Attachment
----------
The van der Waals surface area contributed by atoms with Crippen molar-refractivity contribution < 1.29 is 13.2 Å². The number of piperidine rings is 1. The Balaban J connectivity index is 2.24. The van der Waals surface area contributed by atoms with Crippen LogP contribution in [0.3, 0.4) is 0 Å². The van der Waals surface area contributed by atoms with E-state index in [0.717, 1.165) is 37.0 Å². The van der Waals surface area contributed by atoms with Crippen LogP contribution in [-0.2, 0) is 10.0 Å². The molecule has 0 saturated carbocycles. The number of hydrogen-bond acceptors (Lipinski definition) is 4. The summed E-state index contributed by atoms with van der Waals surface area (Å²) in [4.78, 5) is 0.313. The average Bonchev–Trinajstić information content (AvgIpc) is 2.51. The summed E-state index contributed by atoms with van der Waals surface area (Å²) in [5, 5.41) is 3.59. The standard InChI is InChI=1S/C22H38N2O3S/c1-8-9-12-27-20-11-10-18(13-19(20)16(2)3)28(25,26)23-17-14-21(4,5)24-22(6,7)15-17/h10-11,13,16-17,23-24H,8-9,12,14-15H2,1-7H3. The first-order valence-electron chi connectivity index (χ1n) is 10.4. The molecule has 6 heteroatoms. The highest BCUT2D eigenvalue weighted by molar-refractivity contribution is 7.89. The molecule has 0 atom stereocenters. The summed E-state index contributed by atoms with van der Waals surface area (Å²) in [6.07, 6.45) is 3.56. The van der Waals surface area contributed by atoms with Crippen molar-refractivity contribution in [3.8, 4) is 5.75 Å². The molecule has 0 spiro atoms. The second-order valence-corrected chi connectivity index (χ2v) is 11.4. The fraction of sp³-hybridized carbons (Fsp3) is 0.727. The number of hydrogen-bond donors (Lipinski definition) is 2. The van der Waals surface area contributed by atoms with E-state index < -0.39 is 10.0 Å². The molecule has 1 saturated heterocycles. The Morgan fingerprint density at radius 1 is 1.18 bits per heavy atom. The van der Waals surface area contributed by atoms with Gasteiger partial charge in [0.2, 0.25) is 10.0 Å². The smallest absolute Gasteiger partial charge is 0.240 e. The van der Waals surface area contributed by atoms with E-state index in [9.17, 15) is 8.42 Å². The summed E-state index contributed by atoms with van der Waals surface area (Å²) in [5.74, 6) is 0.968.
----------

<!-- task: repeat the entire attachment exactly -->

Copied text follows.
The van der Waals surface area contributed by atoms with Crippen molar-refractivity contribution < 1.29 is 13.2 Å². The number of piperidine rings is 1. The Balaban J connectivity index is 2.24. The van der Waals surface area contributed by atoms with Crippen LogP contribution in [0.3, 0.4) is 0 Å². The van der Waals surface area contributed by atoms with E-state index in [0.717, 1.165) is 37.0 Å². The van der Waals surface area contributed by atoms with Crippen LogP contribution in [-0.2, 0) is 10.0 Å². The molecule has 0 saturated carbocycles. The number of hydrogen-bond acceptors (Lipinski definition) is 4. The summed E-state index contributed by atoms with van der Waals surface area (Å²) in [4.78, 5) is 0.313. The average Bonchev–Trinajstić information content (AvgIpc) is 2.51. The summed E-state index contributed by atoms with van der Waals surface area (Å²) in [5, 5.41) is 3.59. The standard InChI is InChI=1S/C22H38N2O3S/c1-8-9-12-27-20-11-10-18(13-19(20)16(2)3)28(25,26)23-17-14-21(4,5)24-22(6,7)15-17/h10-11,13,16-17,23-24H,8-9,12,14-15H2,1-7H3. The first-order valence-electron chi connectivity index (χ1n) is 10.4. The molecule has 6 heteroatoms. The highest BCUT2D eigenvalue weighted by molar-refractivity contribution is 7.89. The molecule has 0 atom stereocenters. The summed E-state index contributed by atoms with van der Waals surface area (Å²) in [6.07, 6.45) is 3.56. The van der Waals surface area contributed by atoms with Crippen molar-refractivity contribution in [3.8, 4) is 5.75 Å². The molecule has 0 spiro atoms. The second-order valence-corrected chi connectivity index (χ2v) is 11.4. The fraction of sp³-hybridized carbons (Fsp3) is 0.727. The number of hydrogen-bond donors (Lipinski definition) is 2. The van der Waals surface area contributed by atoms with E-state index < -0.39 is 10.0 Å². The molecule has 1 saturated heterocycles. The Morgan fingerprint density at radius 1 is 1.18 bits per heavy atom. The van der Waals surface area contributed by atoms with Gasteiger partial charge in [0.2, 0.25) is 10.0 Å². The smallest absolute Gasteiger partial charge is 0.240 e. The van der Waals surface area contributed by atoms with E-state index in [9.17, 15) is 8.42 Å². The summed E-state index contributed by atoms with van der Waals surface area (Å²) in [5.74, 6) is 0.968.